Silent but not innocent

Published 11:17 am Friday, April 26, 2019

As I stepped behind the pulpit on Easter Sunday to lead the congregation in prayer for special needs I heard a familiar voice from the back row cutting clearly through the silence:  “Papa! Papa!”  Our youngest grandchild is excelling in so many new things it is almost unbelievable. 

Later that same day we had our family at our house for an egg hunt and supper.  Raegan kept us entertained as she ran around the house checking nearly everything she could get her hands on.  But we all know that when a kid with that much energy and volume gets completely quiet and is no longer seen running around she is either asleep or up to something.  She was not asleep!

After a few minutes of non-activity—or at least, no activity detected—her mother decided to check out the situation.  She found that quite a bit of activity was in progress.  She observed the eighteen month old fireball sitting on the floor by the front door raiding plastic Easter eggs; Raegan had managed to open one or more of them and discovered that there was sweet treats inside.  When Jessica approached her she found that her little one had melted chocolate oozing down her body.  That child might have been quiet, but she was certainly not innocent!

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Needless to say, it was a great day that I will always remember.  But there was also sadness on a day that is meant for rejoicing.  It was heart breaking to hear the news of the bombings in Sri Lanka where hundreds died and many others were injured, many of whom were gathered in churches to celebrate the most sacred of Christian events.  Of all days of the year, it seems that the day that commemorates the resurrection of Christ after His cruel death on the cross should be free from death and devastation.  Unfortunately, as we too well know, that is not the case.  Sin and suffering will not be eliminated until the end when Christ returns to earth and the forces of Satan are forever done away with.  Then God’s faithful people–many of whom will have suffered greatly in this life—will experience the reality of what is stated in Revelation 21:  “He will wipe every tear from their eyes.  There will be no more death or mourning or crying or pain, for the old order of things has passed away” (verse 4, New International Version).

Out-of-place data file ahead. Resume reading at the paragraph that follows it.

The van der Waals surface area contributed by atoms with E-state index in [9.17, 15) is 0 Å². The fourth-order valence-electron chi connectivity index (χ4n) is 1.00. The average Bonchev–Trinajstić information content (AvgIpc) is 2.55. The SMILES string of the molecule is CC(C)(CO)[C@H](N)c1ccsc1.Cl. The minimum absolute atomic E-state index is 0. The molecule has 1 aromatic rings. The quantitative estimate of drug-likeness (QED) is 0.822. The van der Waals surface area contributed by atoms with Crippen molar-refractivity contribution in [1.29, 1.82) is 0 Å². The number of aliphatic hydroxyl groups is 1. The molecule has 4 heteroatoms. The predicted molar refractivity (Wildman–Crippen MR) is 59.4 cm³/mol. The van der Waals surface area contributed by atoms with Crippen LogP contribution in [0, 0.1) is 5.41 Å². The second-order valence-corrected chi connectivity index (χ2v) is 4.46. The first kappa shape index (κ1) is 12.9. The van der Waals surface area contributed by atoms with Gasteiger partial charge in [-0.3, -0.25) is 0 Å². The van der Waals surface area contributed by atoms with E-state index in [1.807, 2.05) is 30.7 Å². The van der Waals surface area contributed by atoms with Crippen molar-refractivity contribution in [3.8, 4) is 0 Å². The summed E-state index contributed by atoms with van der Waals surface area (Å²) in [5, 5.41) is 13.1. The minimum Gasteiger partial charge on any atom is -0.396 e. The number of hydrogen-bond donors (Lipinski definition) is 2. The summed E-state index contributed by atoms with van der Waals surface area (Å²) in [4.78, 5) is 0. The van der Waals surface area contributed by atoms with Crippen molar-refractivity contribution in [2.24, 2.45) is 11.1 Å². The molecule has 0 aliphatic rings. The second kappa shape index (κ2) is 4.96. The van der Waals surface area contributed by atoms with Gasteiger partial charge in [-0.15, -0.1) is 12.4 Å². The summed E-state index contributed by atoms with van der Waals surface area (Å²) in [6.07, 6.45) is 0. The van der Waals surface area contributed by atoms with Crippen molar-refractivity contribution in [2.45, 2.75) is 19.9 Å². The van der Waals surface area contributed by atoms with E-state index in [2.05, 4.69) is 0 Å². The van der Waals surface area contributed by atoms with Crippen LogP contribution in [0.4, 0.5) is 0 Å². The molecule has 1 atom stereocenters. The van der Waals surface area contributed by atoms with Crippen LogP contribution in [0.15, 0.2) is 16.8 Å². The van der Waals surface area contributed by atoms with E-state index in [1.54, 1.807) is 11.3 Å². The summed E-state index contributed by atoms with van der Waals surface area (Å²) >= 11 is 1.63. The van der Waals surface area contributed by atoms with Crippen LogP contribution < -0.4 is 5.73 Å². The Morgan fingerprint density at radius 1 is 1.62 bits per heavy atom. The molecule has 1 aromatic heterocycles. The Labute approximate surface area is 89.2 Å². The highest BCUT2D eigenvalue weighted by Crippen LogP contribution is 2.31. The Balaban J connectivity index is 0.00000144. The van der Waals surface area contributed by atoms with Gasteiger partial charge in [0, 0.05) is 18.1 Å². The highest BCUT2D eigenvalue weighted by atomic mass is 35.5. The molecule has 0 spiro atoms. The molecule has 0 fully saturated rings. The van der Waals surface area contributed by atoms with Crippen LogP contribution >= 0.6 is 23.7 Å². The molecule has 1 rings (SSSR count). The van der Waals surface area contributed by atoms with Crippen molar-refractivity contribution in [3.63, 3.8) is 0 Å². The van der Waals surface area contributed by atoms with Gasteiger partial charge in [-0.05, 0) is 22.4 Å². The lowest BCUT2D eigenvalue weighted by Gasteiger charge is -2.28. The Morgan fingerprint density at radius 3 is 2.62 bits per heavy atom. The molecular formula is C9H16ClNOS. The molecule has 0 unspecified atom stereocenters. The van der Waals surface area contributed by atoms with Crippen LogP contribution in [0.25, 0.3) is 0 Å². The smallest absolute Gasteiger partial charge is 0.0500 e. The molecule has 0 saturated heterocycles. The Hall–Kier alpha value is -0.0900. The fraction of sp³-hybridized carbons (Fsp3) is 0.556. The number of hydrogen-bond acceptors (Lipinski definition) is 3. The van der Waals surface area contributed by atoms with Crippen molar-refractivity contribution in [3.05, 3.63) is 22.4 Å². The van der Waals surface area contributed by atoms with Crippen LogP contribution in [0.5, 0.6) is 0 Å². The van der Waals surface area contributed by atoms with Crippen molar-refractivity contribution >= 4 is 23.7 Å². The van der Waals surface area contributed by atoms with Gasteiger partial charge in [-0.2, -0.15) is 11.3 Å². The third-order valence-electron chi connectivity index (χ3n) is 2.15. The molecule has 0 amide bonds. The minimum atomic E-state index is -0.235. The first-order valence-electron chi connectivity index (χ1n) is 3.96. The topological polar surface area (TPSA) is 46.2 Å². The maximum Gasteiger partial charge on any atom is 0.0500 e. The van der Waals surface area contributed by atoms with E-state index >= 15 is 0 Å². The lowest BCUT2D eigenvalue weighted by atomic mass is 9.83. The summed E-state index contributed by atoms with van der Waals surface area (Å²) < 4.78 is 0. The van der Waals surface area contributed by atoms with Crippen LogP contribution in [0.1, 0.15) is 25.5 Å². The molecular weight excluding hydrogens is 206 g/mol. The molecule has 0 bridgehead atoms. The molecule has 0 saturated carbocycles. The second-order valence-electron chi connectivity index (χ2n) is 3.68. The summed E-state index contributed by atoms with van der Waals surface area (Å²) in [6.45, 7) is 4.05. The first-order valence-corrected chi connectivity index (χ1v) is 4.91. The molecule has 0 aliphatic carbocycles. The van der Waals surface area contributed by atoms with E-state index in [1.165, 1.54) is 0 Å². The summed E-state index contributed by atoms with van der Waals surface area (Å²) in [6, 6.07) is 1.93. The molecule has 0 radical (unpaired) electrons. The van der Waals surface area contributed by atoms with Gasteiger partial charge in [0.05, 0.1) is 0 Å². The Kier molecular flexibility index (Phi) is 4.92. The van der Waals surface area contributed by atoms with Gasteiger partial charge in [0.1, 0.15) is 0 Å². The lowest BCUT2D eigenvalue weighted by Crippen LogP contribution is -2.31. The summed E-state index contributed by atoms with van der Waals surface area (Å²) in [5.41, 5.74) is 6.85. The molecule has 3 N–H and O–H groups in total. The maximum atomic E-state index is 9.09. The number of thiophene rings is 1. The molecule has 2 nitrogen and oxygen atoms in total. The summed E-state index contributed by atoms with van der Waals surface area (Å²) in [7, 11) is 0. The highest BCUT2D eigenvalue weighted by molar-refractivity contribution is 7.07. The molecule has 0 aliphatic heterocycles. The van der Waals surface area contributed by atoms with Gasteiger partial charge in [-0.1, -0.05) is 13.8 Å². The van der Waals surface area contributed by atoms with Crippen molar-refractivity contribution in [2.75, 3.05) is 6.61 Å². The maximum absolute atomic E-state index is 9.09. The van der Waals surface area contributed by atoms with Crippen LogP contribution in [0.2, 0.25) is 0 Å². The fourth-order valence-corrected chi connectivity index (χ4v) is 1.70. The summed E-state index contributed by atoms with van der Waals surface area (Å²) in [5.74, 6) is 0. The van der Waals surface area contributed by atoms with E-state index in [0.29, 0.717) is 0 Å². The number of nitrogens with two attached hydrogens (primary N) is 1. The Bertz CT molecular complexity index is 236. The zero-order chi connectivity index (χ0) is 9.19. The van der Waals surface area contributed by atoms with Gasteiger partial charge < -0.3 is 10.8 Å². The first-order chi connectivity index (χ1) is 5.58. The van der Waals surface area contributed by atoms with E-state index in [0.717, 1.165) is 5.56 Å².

Heaven will be greater than anything that our finite human minds can imagine or comprehend.  The absence of the four things that John mentioned in Revelation 21—death, mourning, crying, pain—would be enough to cause us to want to go to Heaven, but there will be more.  The greatest of which will be the joy of being in the presence of God for all eternity.  That is why Christ came to earth to suffer, die, and rise from the dead so that we can believe on Him, have our sins forgiven, and experience the joy and peace of having Him living in our hearts and belonging to Him as one of His children.

For many of us, Easter was a great day filled with joyful memories to be cherished for a lifetime, yet for others it became a day of devastation.  That does not mean that God loves some and not others; He loves us all, that is His very nature.  But we can take heart with the truth that whether we are experiencing good or bad, and whether we understand our circumstances or not, He remains in control and He can be trusted no matter what.  His resurrection provides hope for all who will turn to Him by faith and allow Him to have absolute control of their lives.